noun, plural chron·os.

Origin of chrono

by shortening; see -o


a combining form meaning “time,” used in the formation of compound words: chronometer.
Also especially before a vowel, chron-.

Origin of chrono-

< Greek, combining form of chrónos Unabridged Based on the Random House Unabridged Dictionary, © Random House, Inc. 2019

Examples from the Web for chrono

Historical Examples of chrono

  • He stopped by Jeff Arnold, who was jotting down figures from the chrono.

  • Crag looked at the chrono, then swung his eyes to the instruments.

  • I look at my chrono and see that in five minutes the hopper will come.

    The Lost Kafoozalum

    Pauline Ashwell

  • A look at the chrono sent the dream out of his head and he hurried through shaving and dressing.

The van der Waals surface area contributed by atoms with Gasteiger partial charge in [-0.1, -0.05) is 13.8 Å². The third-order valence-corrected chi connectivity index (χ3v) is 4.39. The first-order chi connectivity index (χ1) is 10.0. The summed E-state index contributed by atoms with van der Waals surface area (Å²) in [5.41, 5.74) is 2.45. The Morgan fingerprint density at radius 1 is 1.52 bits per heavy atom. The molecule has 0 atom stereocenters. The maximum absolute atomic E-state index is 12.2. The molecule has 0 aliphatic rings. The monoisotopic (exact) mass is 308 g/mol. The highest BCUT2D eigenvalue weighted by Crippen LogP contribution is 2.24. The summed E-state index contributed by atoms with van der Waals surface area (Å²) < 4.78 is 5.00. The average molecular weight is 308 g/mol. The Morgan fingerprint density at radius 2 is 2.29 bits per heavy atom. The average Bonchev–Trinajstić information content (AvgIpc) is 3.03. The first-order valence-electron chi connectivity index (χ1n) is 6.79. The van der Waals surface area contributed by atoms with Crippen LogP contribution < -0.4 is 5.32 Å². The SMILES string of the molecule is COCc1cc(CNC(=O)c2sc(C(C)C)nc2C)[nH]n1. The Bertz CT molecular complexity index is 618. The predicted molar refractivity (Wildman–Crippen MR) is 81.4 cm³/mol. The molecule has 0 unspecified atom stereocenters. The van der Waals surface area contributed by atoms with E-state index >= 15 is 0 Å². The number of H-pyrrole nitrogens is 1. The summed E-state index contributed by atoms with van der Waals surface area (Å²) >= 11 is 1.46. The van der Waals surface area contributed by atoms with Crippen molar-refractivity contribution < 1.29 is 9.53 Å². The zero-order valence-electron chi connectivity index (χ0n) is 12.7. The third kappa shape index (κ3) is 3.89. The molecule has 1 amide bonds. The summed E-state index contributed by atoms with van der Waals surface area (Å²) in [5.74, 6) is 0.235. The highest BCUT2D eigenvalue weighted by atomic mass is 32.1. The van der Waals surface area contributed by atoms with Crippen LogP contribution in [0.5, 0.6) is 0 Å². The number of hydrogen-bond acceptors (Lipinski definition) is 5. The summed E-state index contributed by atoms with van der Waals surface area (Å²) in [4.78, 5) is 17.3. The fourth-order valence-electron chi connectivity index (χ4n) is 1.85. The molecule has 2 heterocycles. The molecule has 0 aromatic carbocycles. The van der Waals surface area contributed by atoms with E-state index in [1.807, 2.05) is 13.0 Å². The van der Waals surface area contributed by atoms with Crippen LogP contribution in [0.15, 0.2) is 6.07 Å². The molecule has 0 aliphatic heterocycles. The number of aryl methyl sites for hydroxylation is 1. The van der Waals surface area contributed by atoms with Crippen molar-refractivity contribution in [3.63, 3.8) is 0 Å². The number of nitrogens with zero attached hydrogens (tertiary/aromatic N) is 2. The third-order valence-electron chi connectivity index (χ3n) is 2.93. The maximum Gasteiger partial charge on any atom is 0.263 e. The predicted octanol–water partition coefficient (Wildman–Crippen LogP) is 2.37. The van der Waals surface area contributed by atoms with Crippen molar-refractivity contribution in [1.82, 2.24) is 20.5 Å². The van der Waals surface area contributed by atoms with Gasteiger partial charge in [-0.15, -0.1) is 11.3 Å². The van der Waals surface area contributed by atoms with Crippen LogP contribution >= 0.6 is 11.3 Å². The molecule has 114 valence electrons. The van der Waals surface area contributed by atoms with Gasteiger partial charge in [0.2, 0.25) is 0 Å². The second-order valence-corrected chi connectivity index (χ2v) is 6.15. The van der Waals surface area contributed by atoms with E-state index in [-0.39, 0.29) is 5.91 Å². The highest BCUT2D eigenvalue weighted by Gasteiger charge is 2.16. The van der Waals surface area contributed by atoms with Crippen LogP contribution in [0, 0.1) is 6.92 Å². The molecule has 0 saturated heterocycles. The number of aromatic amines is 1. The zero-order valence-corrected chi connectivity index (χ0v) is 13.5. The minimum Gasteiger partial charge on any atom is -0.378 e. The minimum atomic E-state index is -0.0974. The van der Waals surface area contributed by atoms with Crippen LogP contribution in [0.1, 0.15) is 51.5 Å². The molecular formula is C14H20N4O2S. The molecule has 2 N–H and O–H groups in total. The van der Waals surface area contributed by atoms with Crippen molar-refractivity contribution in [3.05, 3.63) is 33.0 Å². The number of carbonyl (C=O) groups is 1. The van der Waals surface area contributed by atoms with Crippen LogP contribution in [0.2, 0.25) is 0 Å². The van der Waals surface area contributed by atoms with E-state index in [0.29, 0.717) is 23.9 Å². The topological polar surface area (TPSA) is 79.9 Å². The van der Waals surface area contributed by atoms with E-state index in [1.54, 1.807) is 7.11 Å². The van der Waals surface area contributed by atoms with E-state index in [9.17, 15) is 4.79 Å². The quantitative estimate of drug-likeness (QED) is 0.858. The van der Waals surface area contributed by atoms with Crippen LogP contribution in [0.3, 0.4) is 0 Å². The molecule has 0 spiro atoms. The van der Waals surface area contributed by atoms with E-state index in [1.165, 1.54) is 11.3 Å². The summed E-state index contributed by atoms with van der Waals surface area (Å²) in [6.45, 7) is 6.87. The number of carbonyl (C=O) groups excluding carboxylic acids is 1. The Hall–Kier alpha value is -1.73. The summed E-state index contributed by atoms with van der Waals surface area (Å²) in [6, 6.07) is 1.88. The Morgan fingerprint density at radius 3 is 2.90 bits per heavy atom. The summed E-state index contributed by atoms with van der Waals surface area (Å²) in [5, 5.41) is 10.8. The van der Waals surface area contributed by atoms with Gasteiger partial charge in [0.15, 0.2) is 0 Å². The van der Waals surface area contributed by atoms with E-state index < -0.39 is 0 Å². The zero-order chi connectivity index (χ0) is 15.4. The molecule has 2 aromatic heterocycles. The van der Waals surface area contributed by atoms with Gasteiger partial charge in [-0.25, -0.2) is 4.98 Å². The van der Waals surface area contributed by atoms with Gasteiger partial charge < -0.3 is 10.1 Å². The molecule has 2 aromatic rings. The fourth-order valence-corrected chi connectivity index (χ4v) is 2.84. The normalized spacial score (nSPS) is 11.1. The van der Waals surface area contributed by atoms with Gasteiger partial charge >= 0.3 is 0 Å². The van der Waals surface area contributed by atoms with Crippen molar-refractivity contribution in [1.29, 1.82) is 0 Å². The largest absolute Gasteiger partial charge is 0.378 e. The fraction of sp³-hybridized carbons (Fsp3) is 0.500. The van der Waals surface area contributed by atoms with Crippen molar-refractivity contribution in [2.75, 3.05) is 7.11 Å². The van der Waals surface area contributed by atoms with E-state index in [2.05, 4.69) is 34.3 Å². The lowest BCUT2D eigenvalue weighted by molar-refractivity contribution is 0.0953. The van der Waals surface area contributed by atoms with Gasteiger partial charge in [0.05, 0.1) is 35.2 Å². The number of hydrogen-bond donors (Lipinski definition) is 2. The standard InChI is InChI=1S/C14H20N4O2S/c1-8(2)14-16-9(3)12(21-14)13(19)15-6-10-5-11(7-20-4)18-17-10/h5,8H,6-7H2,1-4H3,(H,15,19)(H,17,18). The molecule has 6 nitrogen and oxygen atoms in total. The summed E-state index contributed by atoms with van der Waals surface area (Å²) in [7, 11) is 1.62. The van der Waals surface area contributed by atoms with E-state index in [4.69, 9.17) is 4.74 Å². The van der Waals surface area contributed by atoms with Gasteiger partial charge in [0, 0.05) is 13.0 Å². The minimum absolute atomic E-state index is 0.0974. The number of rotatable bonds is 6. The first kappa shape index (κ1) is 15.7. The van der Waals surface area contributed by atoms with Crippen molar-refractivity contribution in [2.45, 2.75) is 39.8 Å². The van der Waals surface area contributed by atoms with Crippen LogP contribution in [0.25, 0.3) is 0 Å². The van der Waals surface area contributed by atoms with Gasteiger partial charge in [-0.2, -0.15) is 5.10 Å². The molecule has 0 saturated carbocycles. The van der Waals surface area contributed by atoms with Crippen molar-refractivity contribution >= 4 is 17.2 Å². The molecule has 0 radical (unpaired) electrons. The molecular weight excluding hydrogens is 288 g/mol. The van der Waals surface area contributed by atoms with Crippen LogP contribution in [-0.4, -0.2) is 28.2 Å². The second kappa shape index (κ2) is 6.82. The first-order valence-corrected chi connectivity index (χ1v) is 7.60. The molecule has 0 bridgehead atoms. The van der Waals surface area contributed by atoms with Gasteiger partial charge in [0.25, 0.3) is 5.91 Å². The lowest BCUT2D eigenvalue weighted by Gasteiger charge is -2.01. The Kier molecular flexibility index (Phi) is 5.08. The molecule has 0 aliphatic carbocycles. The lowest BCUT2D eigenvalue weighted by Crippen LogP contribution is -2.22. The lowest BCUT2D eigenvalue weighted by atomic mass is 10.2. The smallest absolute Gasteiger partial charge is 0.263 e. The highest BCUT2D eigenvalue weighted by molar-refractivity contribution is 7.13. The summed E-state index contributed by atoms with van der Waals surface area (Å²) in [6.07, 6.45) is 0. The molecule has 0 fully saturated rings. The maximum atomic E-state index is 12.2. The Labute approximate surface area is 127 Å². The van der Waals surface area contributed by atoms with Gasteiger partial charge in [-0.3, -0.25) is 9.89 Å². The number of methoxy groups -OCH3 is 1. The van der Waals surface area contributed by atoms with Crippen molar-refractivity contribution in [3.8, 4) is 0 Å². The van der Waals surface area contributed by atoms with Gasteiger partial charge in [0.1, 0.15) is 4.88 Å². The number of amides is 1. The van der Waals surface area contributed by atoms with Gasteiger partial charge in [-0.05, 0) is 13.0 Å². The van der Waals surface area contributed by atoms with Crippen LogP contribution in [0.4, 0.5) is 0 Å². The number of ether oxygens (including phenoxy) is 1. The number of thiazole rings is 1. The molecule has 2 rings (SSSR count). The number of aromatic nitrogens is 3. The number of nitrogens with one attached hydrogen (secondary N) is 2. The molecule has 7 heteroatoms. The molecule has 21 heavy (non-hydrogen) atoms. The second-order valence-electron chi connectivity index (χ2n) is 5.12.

Double Take

    Richard Wilson

  • I come back and see by my chrono that the blood-seal should be set; I get my hands under the computer.

    The Lost Kafoozalum

    Pauline Ashwell

British Dictionary definitions for chrono


before a vowel chron-

combining form

indicating timechronology; chronometer

Word Origin for chrono-

from Greek khronos time
Collins English Dictionary - Complete & Unabridged 2012 Digital Edition © William Collins Sons & Co. Ltd. 1979, 1986 © HarperCollins Publishers 1998, 2000, 2003, 2005, 2006, 2007, 2009, 2012

Word Origin and History for chrono


before vowels chron-, word-forming element meaning "time," from Latinized form of Greek khrono-, comb. form of khronos "time, a defined time, a lifetime, a season, a while," which is of uncertain origin.

Online Etymology Dictionary, © 2010 Douglas Harper

Medicine definitions for chrono



The American Heritage® Stedman's Medical Dictionary Copyright © 2002, 2001, 1995 by Houghton Mifflin Company. Published by Houghton Mifflin Company.